At the turn of the twentieth century, workers, anarchists, and intellectuals created a global resistance culture through print media, migration, and their radical imaginaries. The networks that animated this resistance culture gave way to the Counter-Republic of Letters. It was (and still operates as) a transnational intellectual community and means of communications between those that were cast outside Western modernity—that is, most of the world’s population. This essay explores how Luisa Capetillo became one of the many individuals who actively participated in the creation and expansion of the Counter-Republic of Letters in the Caribbean. In the process, she articulated multiple identities as a writer and a labor organizer. One hundred years after her death, Capetillo’s work carries radical potential and urgency in the present day.
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Research Article| November 01 2022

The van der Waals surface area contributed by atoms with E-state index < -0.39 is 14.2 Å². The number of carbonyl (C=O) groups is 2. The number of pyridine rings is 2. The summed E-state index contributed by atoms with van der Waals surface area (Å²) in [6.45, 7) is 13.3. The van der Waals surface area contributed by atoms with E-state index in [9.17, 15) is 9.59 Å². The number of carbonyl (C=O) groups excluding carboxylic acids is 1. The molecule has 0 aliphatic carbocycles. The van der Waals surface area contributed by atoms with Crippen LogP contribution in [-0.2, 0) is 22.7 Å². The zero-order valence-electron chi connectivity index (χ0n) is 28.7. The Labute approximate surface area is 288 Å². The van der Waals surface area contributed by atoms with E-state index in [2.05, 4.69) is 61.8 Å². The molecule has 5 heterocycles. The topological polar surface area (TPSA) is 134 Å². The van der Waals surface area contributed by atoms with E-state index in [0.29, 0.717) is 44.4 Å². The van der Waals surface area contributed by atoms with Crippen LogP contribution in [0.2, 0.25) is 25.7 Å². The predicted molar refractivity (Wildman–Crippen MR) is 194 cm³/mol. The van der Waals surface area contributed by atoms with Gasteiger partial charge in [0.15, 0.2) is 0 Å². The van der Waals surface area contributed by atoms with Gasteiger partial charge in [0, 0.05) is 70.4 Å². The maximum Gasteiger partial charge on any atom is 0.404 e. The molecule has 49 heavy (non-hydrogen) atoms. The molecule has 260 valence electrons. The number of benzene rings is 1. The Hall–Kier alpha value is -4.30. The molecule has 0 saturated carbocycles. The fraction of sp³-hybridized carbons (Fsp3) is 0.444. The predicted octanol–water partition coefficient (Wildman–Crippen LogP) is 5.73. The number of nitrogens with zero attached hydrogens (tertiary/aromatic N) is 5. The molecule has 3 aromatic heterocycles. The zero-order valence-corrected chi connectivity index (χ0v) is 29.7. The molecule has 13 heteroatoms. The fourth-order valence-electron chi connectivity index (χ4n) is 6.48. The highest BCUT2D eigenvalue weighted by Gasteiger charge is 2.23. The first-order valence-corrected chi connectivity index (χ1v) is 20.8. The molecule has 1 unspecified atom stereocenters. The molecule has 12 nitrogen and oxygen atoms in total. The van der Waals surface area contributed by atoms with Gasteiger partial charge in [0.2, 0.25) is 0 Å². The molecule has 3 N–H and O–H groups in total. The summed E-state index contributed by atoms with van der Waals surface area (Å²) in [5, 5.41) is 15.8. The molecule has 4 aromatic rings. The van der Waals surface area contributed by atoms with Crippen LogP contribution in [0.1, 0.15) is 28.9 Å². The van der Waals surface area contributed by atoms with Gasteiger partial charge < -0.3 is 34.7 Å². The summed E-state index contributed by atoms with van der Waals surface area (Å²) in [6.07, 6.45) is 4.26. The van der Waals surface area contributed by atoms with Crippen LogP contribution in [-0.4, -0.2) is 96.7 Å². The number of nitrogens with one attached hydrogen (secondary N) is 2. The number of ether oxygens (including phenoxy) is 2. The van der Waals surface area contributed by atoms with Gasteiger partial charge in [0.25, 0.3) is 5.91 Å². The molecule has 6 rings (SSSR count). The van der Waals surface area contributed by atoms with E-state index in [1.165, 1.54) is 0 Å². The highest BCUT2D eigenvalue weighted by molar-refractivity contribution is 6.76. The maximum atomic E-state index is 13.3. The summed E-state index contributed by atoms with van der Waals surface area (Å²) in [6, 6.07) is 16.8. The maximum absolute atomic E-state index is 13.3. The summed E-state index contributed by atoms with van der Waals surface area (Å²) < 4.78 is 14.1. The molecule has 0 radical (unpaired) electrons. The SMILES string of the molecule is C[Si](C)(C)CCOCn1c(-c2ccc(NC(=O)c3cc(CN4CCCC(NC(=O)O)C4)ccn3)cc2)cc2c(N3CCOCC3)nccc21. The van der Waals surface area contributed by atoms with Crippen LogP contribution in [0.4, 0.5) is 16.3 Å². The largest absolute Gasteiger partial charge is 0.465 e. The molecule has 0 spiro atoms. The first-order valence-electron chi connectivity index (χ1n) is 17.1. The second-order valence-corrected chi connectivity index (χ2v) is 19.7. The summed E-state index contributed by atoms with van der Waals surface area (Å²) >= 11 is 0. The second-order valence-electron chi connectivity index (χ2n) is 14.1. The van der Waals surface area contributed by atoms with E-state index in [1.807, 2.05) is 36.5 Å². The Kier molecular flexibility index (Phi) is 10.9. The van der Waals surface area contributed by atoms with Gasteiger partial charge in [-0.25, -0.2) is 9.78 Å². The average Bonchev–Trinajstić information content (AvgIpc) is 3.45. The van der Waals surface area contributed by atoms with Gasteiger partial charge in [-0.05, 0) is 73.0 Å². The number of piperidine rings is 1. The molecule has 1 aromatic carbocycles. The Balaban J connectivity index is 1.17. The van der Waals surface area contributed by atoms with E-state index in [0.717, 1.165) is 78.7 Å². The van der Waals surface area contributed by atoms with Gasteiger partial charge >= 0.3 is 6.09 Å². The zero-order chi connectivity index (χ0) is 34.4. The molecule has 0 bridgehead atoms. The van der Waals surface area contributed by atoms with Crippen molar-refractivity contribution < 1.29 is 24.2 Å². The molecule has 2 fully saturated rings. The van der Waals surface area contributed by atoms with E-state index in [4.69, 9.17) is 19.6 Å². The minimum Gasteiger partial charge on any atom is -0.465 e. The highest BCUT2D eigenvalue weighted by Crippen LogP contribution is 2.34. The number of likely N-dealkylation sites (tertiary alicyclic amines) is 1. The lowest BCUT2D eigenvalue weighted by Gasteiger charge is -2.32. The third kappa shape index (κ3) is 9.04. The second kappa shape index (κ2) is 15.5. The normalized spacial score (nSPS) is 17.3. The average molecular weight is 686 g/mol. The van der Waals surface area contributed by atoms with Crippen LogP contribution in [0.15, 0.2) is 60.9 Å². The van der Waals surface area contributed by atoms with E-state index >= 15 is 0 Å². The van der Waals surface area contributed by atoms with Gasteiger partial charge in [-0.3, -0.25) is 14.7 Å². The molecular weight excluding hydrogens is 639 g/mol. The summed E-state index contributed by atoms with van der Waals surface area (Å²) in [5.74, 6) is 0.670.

Luisa Capetillo and the Counter-Republic of Letters
Jorell A. Meléndez-Badillo
Jorell A. Meléndez-Badillo is assistant professor of Latin American and Caribbean history at the University of Wisconsin–Madison. His most recent publications are The Lettered Barriada: Workers, Archival Power, and the Politics of Knowledge in Puerto Rico (2021) and Páginas libres: Breve antología del pensamiento anarquista en Puerto Rico (2021). He is currently completing a book titled “Puerto Rico: A National History.”
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Small Axe (2022) 26 (3 (69)): 112–120.
Jorell A. Meléndez-Badillo; Luisa Capetillo and the Counter-Republic of Letters. Small Axe 1 November 2022; 26 (3 (69)): 112–120. doi: https://doi.org/10.1215/07990537-10211709
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